Operators of two prominent mid-sized metropolitan Adelaide music venues — the recently opened Hindley Street Music Hall and 95-year-old Thebarton Theatre — have shared their opposing perspectives on why musicians sometimes pass over our city.
Competition is building between Adelaide’s live music venues
According to Craig Lock, co-director of Five Four Entertainment, the recently opened Hindley Street Music Hall, which he co-owns, has “plugged a hole” in the city’s live music scene.
The multi-storey, $6 million project, he says, is helping to solve a perennial Adelaide problem: interstate and international bands skipping our city on their touring schedules.
“Previously a lot of acts would not come because they couldn’t make financial sense of playing at a smaller or larger room and would just not play in South Australia at all on their tour,” he told the Adelaide Economic Development Agency in a recent blog post.
“Even so, early in our life we have attracted acts who previously wouldn’t have come at all which for music fans is probably the most exciting thing we are bringing to the table long term.”
This claim doesn’t sit right with long-time venue operator Bob Lott, who is co-director of the Weslo group of companies and operates Thebarton Theatre.
In Bob’s frank words, it’s “absolute bullshit”.
“It’s an absolute load of bollocks, unfortunately, to say that musicians wouldn’t come to Adelaide without the Hindley Street Music Hall,” Bob tells CityMag.
“I don’t believe ever that we have missed out because we don’t have enough venues. We have enough venues.
“The reason that we sometimes miss out on concerts is exactly why New Zealand misses out on concerts, or Perth or Hobart miss out on concerts — the town has to have the financial capacity to handle the number of shows that are going through that city at one time.”
Bob has managed Thebarton Theatre since 1980. As was the case for Craig at Hindley Street Music Hall, Bob refurbished the venue once it came under his control, pumping $3 million into renovations.
Located in the western suburbs, Thebarton Theatre is considered a medium-sized venue, accommodating up to 2000 punters. The venue’s website describes the capacity as “perfect” for young bands breaking into the concert circuit, as well as more established groups. It attracts a diverse array of performers, with recent performances including The Pixies and The Wiggles.
Hindley Street Music Hall accommodates up to 1800 people (as per its website) and provides space for standing, seated and cabaret shows. The venue has also booked emerging and popular bands, such as rapper Freddie Gibbs and The Chats.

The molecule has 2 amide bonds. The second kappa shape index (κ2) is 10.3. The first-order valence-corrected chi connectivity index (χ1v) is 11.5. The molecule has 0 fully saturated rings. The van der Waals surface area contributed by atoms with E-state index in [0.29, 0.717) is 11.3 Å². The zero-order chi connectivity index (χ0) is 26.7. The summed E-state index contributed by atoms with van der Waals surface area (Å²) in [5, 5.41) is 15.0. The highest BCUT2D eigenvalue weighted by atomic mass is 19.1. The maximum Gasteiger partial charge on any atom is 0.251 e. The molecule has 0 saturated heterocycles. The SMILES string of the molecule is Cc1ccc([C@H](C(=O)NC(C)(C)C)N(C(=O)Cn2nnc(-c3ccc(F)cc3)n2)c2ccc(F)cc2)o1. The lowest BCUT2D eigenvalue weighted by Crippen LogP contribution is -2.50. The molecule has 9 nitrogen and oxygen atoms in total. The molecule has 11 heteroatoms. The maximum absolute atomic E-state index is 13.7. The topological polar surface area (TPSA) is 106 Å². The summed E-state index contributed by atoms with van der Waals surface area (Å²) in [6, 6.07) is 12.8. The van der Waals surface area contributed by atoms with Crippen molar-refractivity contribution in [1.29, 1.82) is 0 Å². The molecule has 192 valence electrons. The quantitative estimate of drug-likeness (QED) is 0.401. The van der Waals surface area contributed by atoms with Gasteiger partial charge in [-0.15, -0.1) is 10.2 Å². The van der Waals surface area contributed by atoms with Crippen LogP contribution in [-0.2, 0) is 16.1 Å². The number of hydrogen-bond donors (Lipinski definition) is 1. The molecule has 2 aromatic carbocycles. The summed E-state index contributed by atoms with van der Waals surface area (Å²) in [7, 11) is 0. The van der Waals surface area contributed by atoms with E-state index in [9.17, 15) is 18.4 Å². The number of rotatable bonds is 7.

Five Four, which Craig co-founded with Ross Osmon in 2010, helped kickstart the redevelopment of the empty Hindley Street music venue, which was completed in partnership with corporate co-owners Secret Sounds and Live Nation.
Hindley Street Music Hall is far from the only feather in Five Four’s cap. The company has earned an impressive reputation over its more than a decade of operation. Among other accolades, Craig has won Best Manager at the SAM Awards four times; Alex Karatassa, who was a Five Four employee and is now a Hindley Street Music Hall co-owner, won the same award in 2019; and Lion Arts Factory, another Five Four venue, won Best Venue, also in 2019.
Thebarton Theatre, too, is a well-loved institution. When the venue was threatened by bulldozers in 2019, a petition was circulated and signed by an impressive 30,000 people to save the venue.
Both Hindley Street Music Hall and Thebarton Theatre operate at a similar capacity and have connections with booking agent Live Nation and its subsidiary Ticketmaster (though Hindley Street Music Hall’s connections are stronger, given Live Nation is a co-owner).
Craig says he’s “happy for Bob to have his own opinions” and “he can think what he likes”, but he stands by his comments.
“I think there is room for a space between The Gov (an 800-capacity venue) and the Thebarton Theatre, which is what we’re trying to provide, so that’s been our mission and that’s something that Adelaide was lacking,” he says.
Craig says only one of Hindley Street Music Hall’s gigs has sold out to date, with most attracting a crowd “between that 715 and 1500 size 1600 size”.
“That tells me every gig that we’ve had is landing exactly where it should be landing,” Craig says. “And had [Hindley Street Music Hall] not have existed, they either would have sold out… too quickly or not sold enough tickets to make Thebarton Theatre a viable option.”
Craig says Hindley Street Music Hall is a “benefit to the city” because it gives bookers, band managers and other industry professionals “different ways of bringing acts here that didn’t exist before the venue”.
Bob acknowledges there is competition between the Thebarton Theatre and Hindley Street Music Hall – and he counts Adelaide Entertainment Centre as another competitor, with its 11,300-capacity arena and a 3000-capacity theatre.
Regardless of the competition, Bob says The Thebby remains well-booked.
“At the present minute, between now and the end of June, we’ve got 44 concerts, shows and events,” he says.
We suggest to Craig that Adelaide’s live music scene might now be in a tense moment because the new guard of venue owners is reaching a similar status to the old. He acknowledges that might be the case, but “healthy competition” is always going to lead to better outcomes for punters.